Dinah Whipple STEAM Academy

Dinah Whipple Academy
Dzijeme Ntumi Tech Camp

Bridging the Diversity Gap

UNH alumna Dzijeme Ntumi is the lead instructor and curriculum designer for the Dinah Whipple STEAM Academy. An engineer for the NH Department of Transportation, Ntumi is committed to bringing more equity and inclusion to STEM education. Read more.

Tech Camp

Who Is Dinah Whipple?

Dinah Whipple was a significant figure in NH history best known for founding the state’s first school for Black children. She was also a community leader, advocate for education and an inspiration for future generations. Read more.

Dinah Whipple Academy

Leading by Example

UNH alumnus Aboubacar Konate has overcome many challenges in his life to achieve success as a student and engineer. As a lead instructor in the Dinah Whipple program, he shares not only his expertise in engineering, but also his inspirational personal journey. Read more.

Representation Matters: NH Doctoral Students Share Expertise and Insight

Dinah Whipple


As the Dinah Whipple STEAM Academy continues to grow, Tech Camp is leveraging the expertise of doctoral students from the College of Engineering and Physical Sciences to help lead programs, share their expertise and mentor students.

This past summer, Stella Ansah, King-James Egbe and Femi Olugbon joined the Dinah Whipple team to work with students in grades 8-10. All hail from western Africa and share a passion for STEM education and inspiring young Black students to pursue careers in science and engineering.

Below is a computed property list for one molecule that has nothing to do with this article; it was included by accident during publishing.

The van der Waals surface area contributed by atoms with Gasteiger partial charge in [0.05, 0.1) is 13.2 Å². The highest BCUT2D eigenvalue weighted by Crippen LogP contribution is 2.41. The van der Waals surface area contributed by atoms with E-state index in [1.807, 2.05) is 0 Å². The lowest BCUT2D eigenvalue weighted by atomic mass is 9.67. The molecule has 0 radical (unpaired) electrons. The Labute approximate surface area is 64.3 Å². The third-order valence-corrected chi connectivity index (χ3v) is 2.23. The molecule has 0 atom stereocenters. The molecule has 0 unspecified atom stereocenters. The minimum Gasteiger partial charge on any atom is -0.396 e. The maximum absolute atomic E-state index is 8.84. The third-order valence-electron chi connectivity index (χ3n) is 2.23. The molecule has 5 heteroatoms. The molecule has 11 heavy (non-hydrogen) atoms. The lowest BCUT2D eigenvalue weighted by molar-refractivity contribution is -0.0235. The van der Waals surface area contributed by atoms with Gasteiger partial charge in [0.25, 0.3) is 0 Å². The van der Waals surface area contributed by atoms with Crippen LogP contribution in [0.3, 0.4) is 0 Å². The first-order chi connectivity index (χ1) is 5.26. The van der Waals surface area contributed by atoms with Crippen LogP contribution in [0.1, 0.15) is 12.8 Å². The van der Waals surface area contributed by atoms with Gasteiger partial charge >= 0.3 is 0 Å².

“Representation matters,” says Ansah, a native of Ghana who is studying electrical and computer engineering. “All STEM fields benefit from diverse perspectives. Having people of color, especially in rooms where design decisions are being made, allows them to bring their unique lived experiences to the table.”

Programs like Dinah Whipple play a vital role in breaking down barriers and providing opportunities for underrepresented students to excel in STEM-related fields,” adds Olugbon, a native of Nigeria also studying electrical and computer engineering. “It's not only about education but also about empowerment and creating a brighter, more equitable future for all.”

Over the course of the weeklong program, a variety of science and engineering topics were covered through hands-on activities, collaborative projects and demonstrations. One memorable exercise had the students brainstorm ideas on how to use smart technology to assist individuals with disabilities. They also got a chance to express their creativity through painting exercises and learn about the Black experience and African American history.

Ansah, Egbe and Olugbon all agree that the Dinah Whipple program provides a fertile learning environment for students. “It was fascinating to set the stage for the students and witness their curiosity and creativity blossom,” says Egbe, a native of Nigeria who is studying civil engineering. “It was even more rewarding to observe them develop a newfound appreciation for STEM.”

Olugbon agrees: “The reaction from the students was incredibly positive and enthusiastic. They showed a genuine interest in STEM concepts and were eager to explore and learn. Their curiosity was infectious, and it was rewarding to see them engage with the material and ask insightful questions.”